(The entire section is 5971 words.)

Russell Kirk (essay date 1987)

(Nineteenth-Century Literary Criticism)

SOURCE: "Liberal Conservatives: Macaulay, Cooper, Tocqueville," in The Conservative Mind: From Burke to Eliot, revised edition, Regnery Books, 1987, pp. 185-204.

[In the following excerpt, Kirk discusses Cooper's political views, especially how his aristocratic sympathies shaped his views on democracy.]

In Democracies there is a besetting disposition to make publick opinion stronger than the law. This is the particular form in which tyranny exhibits itself in a popular government; for wherever there is power, there will be found a disposition to abuse it. Whoever opposes the interests, or wishes of the publick, however right in principle, or...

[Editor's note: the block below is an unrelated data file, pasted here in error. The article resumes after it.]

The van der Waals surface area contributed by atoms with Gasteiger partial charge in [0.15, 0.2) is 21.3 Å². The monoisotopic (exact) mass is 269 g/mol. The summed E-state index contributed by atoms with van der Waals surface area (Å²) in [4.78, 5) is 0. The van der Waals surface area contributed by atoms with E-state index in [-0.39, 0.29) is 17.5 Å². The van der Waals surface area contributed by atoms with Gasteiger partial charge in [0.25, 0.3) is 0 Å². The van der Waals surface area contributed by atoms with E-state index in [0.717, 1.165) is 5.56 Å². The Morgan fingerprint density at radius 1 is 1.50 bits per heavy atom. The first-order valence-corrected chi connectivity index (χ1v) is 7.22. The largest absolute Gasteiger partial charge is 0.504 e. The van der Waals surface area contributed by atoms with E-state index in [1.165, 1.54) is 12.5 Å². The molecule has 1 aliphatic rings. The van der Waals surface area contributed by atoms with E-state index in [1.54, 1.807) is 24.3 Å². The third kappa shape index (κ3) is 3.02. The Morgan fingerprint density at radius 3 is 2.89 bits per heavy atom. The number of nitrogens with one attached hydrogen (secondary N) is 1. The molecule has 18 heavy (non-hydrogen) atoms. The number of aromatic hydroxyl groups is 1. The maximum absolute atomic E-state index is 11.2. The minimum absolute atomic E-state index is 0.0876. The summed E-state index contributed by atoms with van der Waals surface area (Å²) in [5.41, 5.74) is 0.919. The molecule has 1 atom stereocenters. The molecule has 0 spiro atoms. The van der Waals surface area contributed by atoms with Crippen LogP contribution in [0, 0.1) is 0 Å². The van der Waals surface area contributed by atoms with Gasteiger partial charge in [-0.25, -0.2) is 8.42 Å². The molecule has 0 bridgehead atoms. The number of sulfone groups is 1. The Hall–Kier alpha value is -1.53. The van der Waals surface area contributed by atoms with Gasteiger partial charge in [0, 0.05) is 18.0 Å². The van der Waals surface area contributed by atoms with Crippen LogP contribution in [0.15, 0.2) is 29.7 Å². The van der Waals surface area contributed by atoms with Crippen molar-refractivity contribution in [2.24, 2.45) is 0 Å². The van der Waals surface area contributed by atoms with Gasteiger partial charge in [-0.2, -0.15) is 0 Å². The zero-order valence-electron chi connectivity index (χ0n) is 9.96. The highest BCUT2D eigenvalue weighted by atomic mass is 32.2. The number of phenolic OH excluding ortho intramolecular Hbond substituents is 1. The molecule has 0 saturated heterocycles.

(The entire section is 2809 words.)

Charles Hansford Adams (essay date 1990)

(Nineteenth-Century Literary Criticism)

SOURCE: "'A Parental Affection': Law and Identity in Cooper's America," in "The Guardian of the Law": Authority and Identity in James Fenimore Cooper, The Pennsylvania State University Press, 1990, pp. 1-24.

[In the following essay, Adams contends that Cooper was ambivalent toward the law in America because he "was impelled to believeemotionally and intellectuallyin the law's ability to achieve both social and individual integrity by the same set of historical and psychological conditions that encouraged him to reject the law as divisive. "]


Early in The Prairie, deep in the long night that opens the novel,...